Indian trust model open for comment
- By Randall Edwards
- Feb 05, 2004
Department of Interior
The Interior Department is accepting public comment on its updated reform effort to improve the management of American Indian trust funds.
Interior officials are working on a comprehensive effort to re-engineer the method by which bureaus and offices perform their trust responsibilities. They hope the reforms will bring improved services to trust beneficiaries.
The "To-Be" Trust Business Model is Interior's plan for increasing the efficiency of trust management and is the result of the department's "As-Is" study. The "As-Is" report documents the agency's performance of current trust business practices and serves as the foundation of the "To-Be" model.
According to the "As-Is" report, standardized business processes and modernized systems are nessary to meet customer, accounting and operational requirements.
The reform effort stems from the agency's Comprehensive Trust Management Plan, which defines Interior's responsibilities and strategies for trust reform. As a result of that plan, the department issued its "As-Is" report as a first step toward trust reform.
Interior officials held a series of meeting from November 2003 through January 2004 to provide updates and solicit recommendations from stakeholders for improving the "To-Be" business model.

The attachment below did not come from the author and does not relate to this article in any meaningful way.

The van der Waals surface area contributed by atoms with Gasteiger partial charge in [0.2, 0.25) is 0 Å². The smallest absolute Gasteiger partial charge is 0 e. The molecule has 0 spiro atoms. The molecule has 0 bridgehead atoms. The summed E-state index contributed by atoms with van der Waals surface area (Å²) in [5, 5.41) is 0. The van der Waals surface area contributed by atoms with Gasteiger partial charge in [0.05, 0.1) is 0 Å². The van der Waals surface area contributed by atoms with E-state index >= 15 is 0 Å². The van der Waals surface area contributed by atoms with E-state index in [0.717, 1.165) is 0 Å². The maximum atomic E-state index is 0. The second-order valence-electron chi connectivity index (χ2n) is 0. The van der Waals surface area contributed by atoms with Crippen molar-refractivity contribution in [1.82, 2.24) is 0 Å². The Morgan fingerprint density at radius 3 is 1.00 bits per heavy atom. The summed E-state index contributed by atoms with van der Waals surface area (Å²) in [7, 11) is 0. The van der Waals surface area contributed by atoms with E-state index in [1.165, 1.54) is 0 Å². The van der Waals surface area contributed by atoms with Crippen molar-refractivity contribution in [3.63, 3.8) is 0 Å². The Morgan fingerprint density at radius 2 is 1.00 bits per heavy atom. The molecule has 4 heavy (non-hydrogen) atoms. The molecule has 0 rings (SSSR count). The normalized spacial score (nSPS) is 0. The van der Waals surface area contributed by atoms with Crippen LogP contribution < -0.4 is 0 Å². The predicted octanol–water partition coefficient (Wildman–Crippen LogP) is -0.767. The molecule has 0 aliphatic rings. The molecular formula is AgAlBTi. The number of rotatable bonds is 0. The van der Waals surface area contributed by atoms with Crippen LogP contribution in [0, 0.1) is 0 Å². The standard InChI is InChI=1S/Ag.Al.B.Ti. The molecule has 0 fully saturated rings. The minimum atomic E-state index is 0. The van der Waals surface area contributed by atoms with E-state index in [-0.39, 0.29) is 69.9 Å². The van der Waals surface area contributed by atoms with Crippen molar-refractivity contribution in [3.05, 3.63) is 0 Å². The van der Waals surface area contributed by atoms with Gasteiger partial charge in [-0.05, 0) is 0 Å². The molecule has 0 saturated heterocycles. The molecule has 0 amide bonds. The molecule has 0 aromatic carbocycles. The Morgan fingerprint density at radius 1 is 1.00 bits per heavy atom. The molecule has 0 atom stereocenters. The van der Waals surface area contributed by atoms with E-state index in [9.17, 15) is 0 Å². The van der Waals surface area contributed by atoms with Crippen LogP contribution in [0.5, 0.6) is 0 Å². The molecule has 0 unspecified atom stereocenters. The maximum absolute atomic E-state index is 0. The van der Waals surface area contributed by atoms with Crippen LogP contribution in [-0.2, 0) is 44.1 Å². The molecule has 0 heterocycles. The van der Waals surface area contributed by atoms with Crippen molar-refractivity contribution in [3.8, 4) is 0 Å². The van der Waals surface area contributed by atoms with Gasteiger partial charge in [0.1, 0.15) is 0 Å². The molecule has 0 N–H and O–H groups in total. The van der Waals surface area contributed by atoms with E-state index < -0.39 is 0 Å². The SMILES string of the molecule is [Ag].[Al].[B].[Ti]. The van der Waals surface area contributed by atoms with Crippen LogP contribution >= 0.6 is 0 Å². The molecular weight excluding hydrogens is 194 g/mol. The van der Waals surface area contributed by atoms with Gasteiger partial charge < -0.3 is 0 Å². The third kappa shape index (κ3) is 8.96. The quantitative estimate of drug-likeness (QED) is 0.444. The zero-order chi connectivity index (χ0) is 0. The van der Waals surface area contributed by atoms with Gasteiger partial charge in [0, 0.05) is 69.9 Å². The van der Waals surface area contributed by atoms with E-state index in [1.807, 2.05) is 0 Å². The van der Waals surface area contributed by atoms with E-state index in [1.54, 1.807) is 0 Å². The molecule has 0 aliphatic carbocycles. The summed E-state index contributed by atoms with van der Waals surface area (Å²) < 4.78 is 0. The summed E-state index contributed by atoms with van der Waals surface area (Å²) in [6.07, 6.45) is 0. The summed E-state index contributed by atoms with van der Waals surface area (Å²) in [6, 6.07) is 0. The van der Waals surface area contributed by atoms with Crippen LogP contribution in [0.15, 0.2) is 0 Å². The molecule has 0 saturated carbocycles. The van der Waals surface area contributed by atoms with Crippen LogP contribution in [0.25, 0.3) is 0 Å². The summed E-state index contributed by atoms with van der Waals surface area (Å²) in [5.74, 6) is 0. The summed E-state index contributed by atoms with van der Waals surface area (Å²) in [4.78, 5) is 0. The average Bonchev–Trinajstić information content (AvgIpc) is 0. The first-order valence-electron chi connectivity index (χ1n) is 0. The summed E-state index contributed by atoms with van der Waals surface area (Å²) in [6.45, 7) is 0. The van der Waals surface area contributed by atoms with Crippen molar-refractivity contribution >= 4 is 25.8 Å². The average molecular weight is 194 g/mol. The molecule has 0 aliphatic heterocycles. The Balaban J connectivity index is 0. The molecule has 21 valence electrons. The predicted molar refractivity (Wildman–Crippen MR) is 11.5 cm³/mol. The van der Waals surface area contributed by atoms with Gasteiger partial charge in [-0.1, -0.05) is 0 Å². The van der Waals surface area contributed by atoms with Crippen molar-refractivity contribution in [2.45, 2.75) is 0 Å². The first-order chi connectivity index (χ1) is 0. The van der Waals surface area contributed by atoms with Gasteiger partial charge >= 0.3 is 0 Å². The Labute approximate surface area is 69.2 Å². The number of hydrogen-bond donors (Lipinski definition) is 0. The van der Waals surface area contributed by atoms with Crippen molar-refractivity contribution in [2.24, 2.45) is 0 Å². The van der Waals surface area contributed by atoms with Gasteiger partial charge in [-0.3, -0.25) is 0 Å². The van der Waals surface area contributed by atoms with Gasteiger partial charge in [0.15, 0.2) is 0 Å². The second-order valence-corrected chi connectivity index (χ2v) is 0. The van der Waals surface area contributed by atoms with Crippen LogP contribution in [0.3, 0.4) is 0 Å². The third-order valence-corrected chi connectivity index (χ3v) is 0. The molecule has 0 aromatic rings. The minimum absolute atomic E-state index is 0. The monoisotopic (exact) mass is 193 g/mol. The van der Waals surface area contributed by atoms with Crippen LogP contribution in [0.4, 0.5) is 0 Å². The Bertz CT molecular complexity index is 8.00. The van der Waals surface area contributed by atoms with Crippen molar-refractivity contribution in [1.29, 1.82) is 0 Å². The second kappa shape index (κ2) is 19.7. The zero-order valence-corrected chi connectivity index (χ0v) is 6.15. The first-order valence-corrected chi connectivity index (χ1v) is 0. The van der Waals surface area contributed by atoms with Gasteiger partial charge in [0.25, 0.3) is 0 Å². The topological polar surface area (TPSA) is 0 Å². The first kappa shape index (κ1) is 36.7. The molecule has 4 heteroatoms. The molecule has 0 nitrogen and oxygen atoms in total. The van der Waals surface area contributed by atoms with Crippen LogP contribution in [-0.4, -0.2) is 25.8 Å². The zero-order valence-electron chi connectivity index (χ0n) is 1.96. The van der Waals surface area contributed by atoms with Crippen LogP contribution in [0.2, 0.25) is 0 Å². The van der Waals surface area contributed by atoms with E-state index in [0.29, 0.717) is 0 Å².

Public citizens can access the plan at www.ost.doi.gov, the Web site for the agency's Office of the Special Trustee for American Indians, through March 31. An online response form is not available, but users can download a printable comment form for mailing.
The office is responsible for improving the accountability and management of Indian funds held in trust by the federal government. Interior has the primary fiduciary responsibility to manage tribal trust funds and Individual Indian Monies accounts, as well as the resources that generate the income for those accounts.
In the Cobell v. Norton lawsuit that has waged for seven years, plaintiffs have attempted to force Interior to conduct a full historical accounting of the Indian trust funds, back to 1887. However, the 2004 Interior appropriations bill, signed by President Bush on Nov. 10, 2003, stated that Interior would not be required to conduct the historical accounting until Dec. 31, 2004.